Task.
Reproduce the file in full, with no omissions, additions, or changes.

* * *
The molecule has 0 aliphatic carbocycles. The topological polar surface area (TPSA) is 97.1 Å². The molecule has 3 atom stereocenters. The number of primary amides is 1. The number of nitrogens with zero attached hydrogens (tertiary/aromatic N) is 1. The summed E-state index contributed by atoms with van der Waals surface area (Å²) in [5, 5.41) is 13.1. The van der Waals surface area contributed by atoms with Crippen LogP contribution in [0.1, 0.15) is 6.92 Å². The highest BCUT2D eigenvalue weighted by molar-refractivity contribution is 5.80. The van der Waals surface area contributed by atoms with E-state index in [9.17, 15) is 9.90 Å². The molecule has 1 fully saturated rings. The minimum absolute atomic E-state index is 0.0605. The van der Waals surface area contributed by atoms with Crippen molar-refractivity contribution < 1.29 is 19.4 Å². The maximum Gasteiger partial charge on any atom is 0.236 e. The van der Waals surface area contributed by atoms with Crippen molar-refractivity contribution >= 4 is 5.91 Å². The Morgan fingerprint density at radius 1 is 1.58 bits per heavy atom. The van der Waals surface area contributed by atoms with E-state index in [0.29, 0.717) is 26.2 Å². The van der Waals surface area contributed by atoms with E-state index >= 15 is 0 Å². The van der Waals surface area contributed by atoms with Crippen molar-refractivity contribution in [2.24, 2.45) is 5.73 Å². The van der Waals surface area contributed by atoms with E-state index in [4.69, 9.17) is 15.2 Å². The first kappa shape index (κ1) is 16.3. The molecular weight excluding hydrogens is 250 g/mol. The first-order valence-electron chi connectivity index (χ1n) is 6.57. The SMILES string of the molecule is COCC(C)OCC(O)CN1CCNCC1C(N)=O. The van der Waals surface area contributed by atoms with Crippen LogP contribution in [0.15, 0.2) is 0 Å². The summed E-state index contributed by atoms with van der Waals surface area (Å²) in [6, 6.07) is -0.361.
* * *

The molecule has 0 aliphatic carbocycles. The topological polar surface area (TPSA) is 97.1 Å². The molecule has 3 atom stereocenters. The number of primary amides is 1. The number of nitrogens with zero attached hydrogens (tertiary/aromatic N) is 1. The summed E-state index contributed by atoms with van der Waals surface area (Å²) in [5, 5.41) is 13.1. The van der Waals surface area contributed by atoms with Crippen LogP contribution in [0.1, 0.15) is 6.92 Å². The highest BCUT2D eigenvalue weighted by molar-refractivity contribution is 5.80. The van der Waals surface area contributed by atoms with E-state index in [9.17, 15) is 9.90 Å². The molecule has 1 fully saturated rings. The minimum absolute atomic E-state index is 0.0605. The van der Waals surface area contributed by atoms with Crippen molar-refractivity contribution < 1.29 is 19.4 Å². The maximum Gasteiger partial charge on any atom is 0.236 e. The van der Waals surface area contributed by atoms with Crippen molar-refractivity contribution >= 4 is 5.91 Å². The Morgan fingerprint density at radius 1 is 1.58 bits per heavy atom. The van der Waals surface area contributed by atoms with E-state index in [0.29, 0.717) is 26.2 Å². The van der Waals surface area contributed by atoms with E-state index >= 15 is 0 Å². The van der Waals surface area contributed by atoms with Crippen molar-refractivity contribution in [2.24, 2.45) is 5.73 Å². The van der Waals surface area contributed by atoms with E-state index in [4.69, 9.17) is 15.2 Å². The first kappa shape index (κ1) is 16.3. The molecular weight excluding hydrogens is 250 g/mol. The first-order valence-electron chi connectivity index (χ1n) is 6.57. The SMILES string of the molecule is COCC(C)OCC(O)CN1CCNCC1C(N)=O. The van der Waals surface area contributed by atoms with Crippen LogP contribution in [0.15, 0.2) is 0 Å². The summed E-state index contributed by atoms with van der Waals surface area (Å²) in [6, 6.07) is -0.361.